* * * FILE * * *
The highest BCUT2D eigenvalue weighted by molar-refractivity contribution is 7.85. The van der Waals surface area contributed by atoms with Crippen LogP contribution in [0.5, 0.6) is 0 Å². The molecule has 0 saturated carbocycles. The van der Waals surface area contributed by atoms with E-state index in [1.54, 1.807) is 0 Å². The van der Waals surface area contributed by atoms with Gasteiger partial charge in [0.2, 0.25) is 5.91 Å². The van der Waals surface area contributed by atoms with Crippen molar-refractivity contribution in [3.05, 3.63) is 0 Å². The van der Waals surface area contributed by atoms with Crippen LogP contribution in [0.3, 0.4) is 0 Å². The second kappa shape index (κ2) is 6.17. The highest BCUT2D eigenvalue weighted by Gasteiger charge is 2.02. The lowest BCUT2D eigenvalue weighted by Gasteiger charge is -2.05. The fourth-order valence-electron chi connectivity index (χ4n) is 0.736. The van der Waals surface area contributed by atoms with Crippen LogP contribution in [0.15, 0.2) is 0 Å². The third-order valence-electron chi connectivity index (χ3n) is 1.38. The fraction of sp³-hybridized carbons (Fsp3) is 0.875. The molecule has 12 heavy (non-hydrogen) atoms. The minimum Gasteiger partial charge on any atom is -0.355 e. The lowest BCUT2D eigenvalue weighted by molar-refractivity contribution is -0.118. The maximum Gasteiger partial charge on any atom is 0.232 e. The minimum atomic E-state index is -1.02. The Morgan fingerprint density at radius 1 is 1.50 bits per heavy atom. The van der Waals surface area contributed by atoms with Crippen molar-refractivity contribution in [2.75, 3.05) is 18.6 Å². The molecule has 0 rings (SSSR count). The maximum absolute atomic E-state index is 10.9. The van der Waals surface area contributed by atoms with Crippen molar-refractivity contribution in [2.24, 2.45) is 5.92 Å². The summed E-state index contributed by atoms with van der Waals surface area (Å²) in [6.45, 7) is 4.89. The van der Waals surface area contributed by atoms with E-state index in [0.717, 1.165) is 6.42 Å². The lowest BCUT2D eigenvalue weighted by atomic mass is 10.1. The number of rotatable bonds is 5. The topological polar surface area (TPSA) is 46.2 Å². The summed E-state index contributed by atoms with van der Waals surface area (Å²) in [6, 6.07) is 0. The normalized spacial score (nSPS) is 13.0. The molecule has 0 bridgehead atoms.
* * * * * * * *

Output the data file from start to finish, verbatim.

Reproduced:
The highest BCUT2D eigenvalue weighted by molar-refractivity contribution is 7.85. The van der Waals surface area contributed by atoms with Crippen LogP contribution in [0.5, 0.6) is 0 Å². The molecule has 0 saturated carbocycles. The van der Waals surface area contributed by atoms with E-state index in [1.54, 1.807) is 0 Å². The van der Waals surface area contributed by atoms with Gasteiger partial charge in [0.2, 0.25) is 5.91 Å². The van der Waals surface area contributed by atoms with Crippen molar-refractivity contribution in [3.05, 3.63) is 0 Å². The van der Waals surface area contributed by atoms with Crippen LogP contribution in [0.3, 0.4) is 0 Å². The second kappa shape index (κ2) is 6.17. The highest BCUT2D eigenvalue weighted by Gasteiger charge is 2.02. The lowest BCUT2D eigenvalue weighted by Gasteiger charge is -2.05. The fourth-order valence-electron chi connectivity index (χ4n) is 0.736. The van der Waals surface area contributed by atoms with Crippen LogP contribution in [0.15, 0.2) is 0 Å². The third-order valence-electron chi connectivity index (χ3n) is 1.38. The fraction of sp³-hybridized carbons (Fsp3) is 0.875. The molecule has 12 heavy (non-hydrogen) atoms. The minimum Gasteiger partial charge on any atom is -0.355 e. The lowest BCUT2D eigenvalue weighted by molar-refractivity contribution is -0.118. The maximum Gasteiger partial charge on any atom is 0.232 e. The minimum atomic E-state index is -1.02. The Morgan fingerprint density at radius 1 is 1.50 bits per heavy atom. The van der Waals surface area contributed by atoms with Crippen molar-refractivity contribution in [2.75, 3.05) is 18.6 Å². The molecule has 0 rings (SSSR count). The maximum absolute atomic E-state index is 10.9. The van der Waals surface area contributed by atoms with Crippen molar-refractivity contribution in [2.24, 2.45) is 5.92 Å². The summed E-state index contributed by atoms with van der Waals surface area (Å²) in [6.45, 7) is 4.89. The van der Waals surface area contributed by atoms with E-state index in [0.717, 1.165) is 6.42 Å². The lowest BCUT2D eigenvalue weighted by atomic mass is 10.1. The number of rotatable bonds is 5. The topological polar surface area (TPSA) is 46.2 Å². The summed E-state index contributed by atoms with van der Waals surface area (Å²) in [6, 6.07) is 0. The normalized spacial score (nSPS) is 13.0. The molecule has 0 bridgehead atoms.